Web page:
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Election Integrity in Kenya: Countering Misinformation for a Strong Democracy

In the fast-paced and interconnected world of technology, misinformation has become a pervasive threat, and no sphere is immune, including the political landscape. 

In the wake of the August 2022 General Elections in Kenya, the impact of misinformation and disinformation on democracy, peace, and the integrity of free and fair elections came into sharp focus. 

As the tech community, it’s crucial for us to examine the challenges faced during these elections and explore the key policy recommendations to safeguard the democratic process from deceptive campaigns. 

In this blog, we delve into the recently convened Electoral Reforms Workshop and the Symposium Report launch, which shed light on the measures required to tackle electoral misinformation in Kenya.

How to Tackle Misinformation

A Multi-Faced Approach

One of the key takeaways from the workshop was the need for a cross-sectoral approach involving various stakeholders. Government agencies, international organizations, civil society organizations, technology experts, and fact-checking organizations must collaborate to develop a comprehensive strategy. 

An essential aspect of this strategy is establishing a robust legal framework to effectively address electoral misinformation and disinformation. Kenya needs clear definitions of fake news and related offences to facilitate timely detection, prohibition, and prevention of deceptive campaigns. 

Moreover, the courts should assess not only the falsity of information but also its potential harm to avoid any abuse of power or arbitrary decisions.

Empowering Citizens with Digital Education

Education plays a pivotal role in empowering citizens to identify and combat misinformation. As members of the tech community, we can contribute by supporting initiatives that sensitize citizens about the impact of electoral misinformation and disinformation. 

This involves educating people on the evolving methods used to manipulate information on social media platforms. By promoting digital literacy, we can equip individuals with the skills to distinguish fact from fiction online, fostering a more informed and vigilant electorate.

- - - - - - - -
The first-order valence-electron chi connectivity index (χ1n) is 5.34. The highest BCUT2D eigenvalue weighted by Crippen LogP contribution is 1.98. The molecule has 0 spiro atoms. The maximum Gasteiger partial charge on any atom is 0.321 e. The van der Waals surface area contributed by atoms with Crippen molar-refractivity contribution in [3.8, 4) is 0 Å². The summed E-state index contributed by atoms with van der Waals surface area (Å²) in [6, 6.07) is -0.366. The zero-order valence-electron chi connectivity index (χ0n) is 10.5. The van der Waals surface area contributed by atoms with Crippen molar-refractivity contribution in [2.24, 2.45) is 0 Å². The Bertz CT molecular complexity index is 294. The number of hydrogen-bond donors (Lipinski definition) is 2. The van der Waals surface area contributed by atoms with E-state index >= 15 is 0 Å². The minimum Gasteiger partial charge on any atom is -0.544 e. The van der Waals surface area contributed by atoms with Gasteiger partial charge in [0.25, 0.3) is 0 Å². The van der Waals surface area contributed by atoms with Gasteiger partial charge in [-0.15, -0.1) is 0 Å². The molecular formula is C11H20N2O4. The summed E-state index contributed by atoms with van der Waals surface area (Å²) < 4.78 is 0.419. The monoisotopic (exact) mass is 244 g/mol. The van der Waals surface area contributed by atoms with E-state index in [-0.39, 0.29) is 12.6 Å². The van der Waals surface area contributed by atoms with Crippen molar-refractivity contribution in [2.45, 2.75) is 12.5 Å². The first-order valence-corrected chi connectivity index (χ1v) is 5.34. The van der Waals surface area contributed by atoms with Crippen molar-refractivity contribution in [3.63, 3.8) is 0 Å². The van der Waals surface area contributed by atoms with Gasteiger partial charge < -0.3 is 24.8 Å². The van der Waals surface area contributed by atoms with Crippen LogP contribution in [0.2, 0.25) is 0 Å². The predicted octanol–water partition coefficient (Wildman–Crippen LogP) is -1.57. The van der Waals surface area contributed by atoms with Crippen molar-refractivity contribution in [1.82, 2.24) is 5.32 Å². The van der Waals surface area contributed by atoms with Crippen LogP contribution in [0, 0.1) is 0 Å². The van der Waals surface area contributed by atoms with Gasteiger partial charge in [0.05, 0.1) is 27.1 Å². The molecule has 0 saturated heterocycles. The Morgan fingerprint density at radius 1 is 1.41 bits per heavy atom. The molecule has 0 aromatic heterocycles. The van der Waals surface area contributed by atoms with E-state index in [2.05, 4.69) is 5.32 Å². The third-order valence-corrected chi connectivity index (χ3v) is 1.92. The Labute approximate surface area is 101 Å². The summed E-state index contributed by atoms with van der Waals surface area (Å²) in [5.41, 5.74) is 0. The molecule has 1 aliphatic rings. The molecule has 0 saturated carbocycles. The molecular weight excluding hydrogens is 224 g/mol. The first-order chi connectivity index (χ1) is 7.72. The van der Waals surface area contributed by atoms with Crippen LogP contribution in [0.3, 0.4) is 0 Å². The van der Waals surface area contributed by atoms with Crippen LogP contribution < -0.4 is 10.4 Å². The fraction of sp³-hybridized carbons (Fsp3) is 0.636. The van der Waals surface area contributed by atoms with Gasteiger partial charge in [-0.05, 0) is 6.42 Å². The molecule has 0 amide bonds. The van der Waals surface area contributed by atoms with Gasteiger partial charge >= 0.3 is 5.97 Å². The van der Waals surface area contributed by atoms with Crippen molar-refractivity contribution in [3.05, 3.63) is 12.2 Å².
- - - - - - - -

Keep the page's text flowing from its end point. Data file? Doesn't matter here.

Building a Strong Policy Framework

Kenya’s National Action Plan against Hate Speech is a step in the right direction, but it must be reviewed and aligned with proposed legislation to combat misinformation effectively.

Additionally, the Independent Electoral Boundaries Commission should update its Electoral Code of Conduct to explicitly address misinformation and disinformation. 

The Data Protection Commission should also develop a robust policy framework to safeguard citizens’ privacy and prevent illegal intrusion by politicians and parties during electioneering periods.

Empowering the Judiciary

The judiciary’s role is vital in combating misinformation during elections. By establishing specialized courts to handle electoral misinformation cases, both during and outside of electioneering periods, the judiciary can demonstrate its commitment to upholding the integrity of the democratic process. 

Developing clear guidelines for proceedings and case determinations related to misinformation will ensure a fair and swift resolution of such matters.


ELOG’s report collaborates with KICTANet’s Technology Observer Mission Report in various polling stations in 21 counties, focusing on technology aspects.

In the report, several encouraging and progressive steps were noted in the use of technology by the IEBC, and by the public.

However, several challenges related to election technology were also noted. These included poor internet network coverage, staff capacity gaps in handling KIEMS kits, late training of election clerks, failure of some KIEMS devices, delays in result transmission, and non-identification of voters biometrically using KIEMS, among others.

In the aftermath of the elections, misinformation and disinformation on social media continued, largely focused on the results of the election. This could have partly been due to the fact that the IEBC portal did not display any text results or statistics and only had results for the presidential election.

From the 2022 general election, it is clear that there is still great potential to leverage technology to enhance the simplicity, efficiency, accuracy, verifiability, transparency, accountability, security, and integrity of the entire electoral process as required under the law. However, there is still great suspicion, fear, and concern over the susceptibility of election technology to manipulation.

As the tech community, we have a crucial role to play in securing democracy in the digital age. By actively supporting and advocating for a comprehensive policy framework and working with various stakeholders, we can help protect the integrity of Kenya’s elections against the perils of misinformation. 

Through education, collaboration, and technological innovations, we can empower citizens to make informed decisions, safeguarding the very foundation of democracy – free and fair elections. Together, let’s decode the deception and foster a more transparent and accountable electoral process in Kenya.


Additional details on the KICTANet’s Technology Observer Mission Report by David Indeje


Neema Mujesia information

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